49. 49.

    Serpa Neto A, Simonis FD, Barbas CS, Biehl M, Determann RM, Elmer J, et al. Lung protective ventilation with low tidal volumes and the occurrence of pulmonary complications in patients without ARDS (in press). Crit. Care Med. 2015.

  50. 50.

    Amato MBP, Meade MO, Slutsky AS, Brochard L, Costa ELV, Schoenfeld DA, et al. Driving pressure and survival in the acute respiratory distress syndrome. N Engl J Med. 2015;372:747–55. doi:10.1056/NEJMsa1410639.

  51. 51.

    Leary TS, Milner QJ, Niblett DJ. The accuracy of the estimation of body weight and height in the intensive care unit. Eur J Anaesthesiol. 2000;17:698–703.

  52. 52.

    Burns KE, Zubrinich C, Tan W, Raptis S, Xiong W, Smith O, et al. Research recruitment practices and critically ill patients. A multicenter, cross-sectional study (the Consent Study). Am J Respir Crit Care Med. 2013;187:1212–8. doi:10.1164/rccm.201208-1537OC.

  53. 53.

    Dreyfuss D, Saumon G. Ventilator-induced lung injury: lessons from experimental studies. Am J Respir Crit Care Med. 1998;157:294–323. doi:10.1164/ajrccm.157.1.9604014.

  54. 54.

    Hemmes SNT, Serpa Neto A, Schultz MJ. Intraoperative ventilatory strategies to prevent postoperative pulmonary complications: a meta-analysis. Curr Opin Anaesthesiol. 2013;26:126–33. doi:10.1097/ACO.0b013e32835e1242.

  55. 55.

    Futier E, Constantin J-M, Paugam-Burtz C, Pascal J, Eurin M, Neuschwander A, et al. A trial of intraoperative low-tidal-volume ventilation in abdominal surgery. N Engl J Med. 2013;369:428–37. doi:10.1056/NEJMoa1301082.

  56. 56.

    Severgnini P, Selmo G, Lanza C, Chiesa A, Frigerio A, Bacuzzi A, et al. Protective mechanical ventilation during general anesthesia for open abdominal surgery improves postoperative pulmonary function. Anesthesiology. 2013;118:1307–21. doi:10.1097/ALN.0b013e31829102de.

Download references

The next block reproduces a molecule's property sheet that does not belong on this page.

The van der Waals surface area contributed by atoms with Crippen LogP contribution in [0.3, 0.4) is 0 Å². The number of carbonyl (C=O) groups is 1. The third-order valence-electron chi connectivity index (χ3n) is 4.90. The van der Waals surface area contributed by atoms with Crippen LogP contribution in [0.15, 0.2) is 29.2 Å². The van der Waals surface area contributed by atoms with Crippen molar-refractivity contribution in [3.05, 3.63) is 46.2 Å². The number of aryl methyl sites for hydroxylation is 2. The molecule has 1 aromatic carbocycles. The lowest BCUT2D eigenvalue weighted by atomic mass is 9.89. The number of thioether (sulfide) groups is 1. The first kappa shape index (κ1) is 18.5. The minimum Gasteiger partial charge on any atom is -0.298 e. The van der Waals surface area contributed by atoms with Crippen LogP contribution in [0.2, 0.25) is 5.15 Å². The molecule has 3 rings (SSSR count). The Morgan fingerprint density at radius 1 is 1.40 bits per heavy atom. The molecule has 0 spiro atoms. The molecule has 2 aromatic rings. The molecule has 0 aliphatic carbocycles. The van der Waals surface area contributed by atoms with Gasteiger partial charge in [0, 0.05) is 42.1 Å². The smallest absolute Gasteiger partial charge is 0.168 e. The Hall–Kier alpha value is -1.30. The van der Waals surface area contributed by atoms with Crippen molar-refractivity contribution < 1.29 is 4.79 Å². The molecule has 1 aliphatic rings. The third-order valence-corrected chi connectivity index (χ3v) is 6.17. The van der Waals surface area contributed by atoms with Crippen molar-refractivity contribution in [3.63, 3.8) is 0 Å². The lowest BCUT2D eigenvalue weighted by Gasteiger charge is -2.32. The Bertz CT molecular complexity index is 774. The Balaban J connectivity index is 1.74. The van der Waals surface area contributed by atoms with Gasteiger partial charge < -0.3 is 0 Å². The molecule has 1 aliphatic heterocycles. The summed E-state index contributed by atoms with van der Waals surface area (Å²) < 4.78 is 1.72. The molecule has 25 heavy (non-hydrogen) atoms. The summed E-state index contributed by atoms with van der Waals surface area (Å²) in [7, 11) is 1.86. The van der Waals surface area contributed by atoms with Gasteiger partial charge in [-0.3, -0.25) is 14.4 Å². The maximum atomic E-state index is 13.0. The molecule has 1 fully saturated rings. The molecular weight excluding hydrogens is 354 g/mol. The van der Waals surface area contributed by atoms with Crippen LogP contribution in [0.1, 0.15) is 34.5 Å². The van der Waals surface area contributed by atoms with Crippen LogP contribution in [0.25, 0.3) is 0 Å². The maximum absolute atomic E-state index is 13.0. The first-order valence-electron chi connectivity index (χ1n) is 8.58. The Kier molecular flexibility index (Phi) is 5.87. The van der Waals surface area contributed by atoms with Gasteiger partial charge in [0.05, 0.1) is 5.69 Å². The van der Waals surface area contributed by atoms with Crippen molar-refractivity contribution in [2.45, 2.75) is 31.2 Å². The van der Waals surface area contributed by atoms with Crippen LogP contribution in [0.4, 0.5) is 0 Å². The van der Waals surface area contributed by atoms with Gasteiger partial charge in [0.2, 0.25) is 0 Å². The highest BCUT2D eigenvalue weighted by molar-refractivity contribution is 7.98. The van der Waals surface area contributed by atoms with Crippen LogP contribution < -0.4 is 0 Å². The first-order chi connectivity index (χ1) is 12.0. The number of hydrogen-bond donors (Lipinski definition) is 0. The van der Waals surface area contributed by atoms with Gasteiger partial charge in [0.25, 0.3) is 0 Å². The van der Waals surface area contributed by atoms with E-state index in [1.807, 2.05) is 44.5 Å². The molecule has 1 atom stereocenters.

Funding source: this study is an investigator-initiated trial, funded by ZonMW (Zorgonderzoek Medische Wetenschappen) (part of the NWO (Nederlandse Organisatie voor Wetenschappelijk Onderzoek; the Dutch Organization for Scientific Research), Den Haag, The Netherlands).

Author information

Correspondence to Fabienne D. Simonis.

Additional information

Competing interests

The authors declare that they have no competing interests.

Authors’ contributions

FDS, PP, MGA, JB, ASN and MJS, designed the study. AB, HG, JHe, JHo, GI, EdJ, NJ, PS, LS, PRT, GdV, MV and RBW, approved the design of PReVENT. JB performed the power calculations and designed the statistical analysis plan. FDS prepared the initial draft of this manuscript. AB, JB, HG, JHe, JHo, GI, EdJ, NJ, PS, LS, PRT, GdV, MV, RBW, PP, MGA, JB, ASN and MJS approved the initially submitted version of this manuscript. All authors read and approved the final manuscript.

Rights and permissions

This article is published under license to BioMed Central Ltd. This is an Open Access article distributed under the terms of the Creative Commons Attribution License (, which permits unrestricted use, distribution, and reproduction in any medium, provided the original work is properly credited. The Creative Commons Public Domain Dedication waiver ( applies to the data made available in this article, unless otherwise stated.

Reprints and Permissions

About this article

Verify currency and authenticity via CrossMark

Cite this article

Simonis, F.D., Binnekade, J.M., Braber, A. et al. PReVENT - protective ventilation in patients without ARDS at start of ventilation: study protocol for a randomized controlled trial. Trials 16, 226 (2015) doi:10.1186/s13063-015-0759-1

Download citation


  • Mechanical ventilation
  • Ventilator-induced lung injury
  • Tidal volume
  • Respiratory rate
  • Protective ventilation
  • Intensive care unit
  • Critical care
  • Non injured lungs


By submitting a comment you agree to abide by our Terms and Community Guidelines. If you find something abusive or that does not comply with our terms or guidelines please flag it as inappropriate. Please note that comments may be removed without notice if they are flagged by another user or do not comply with our community guidelines.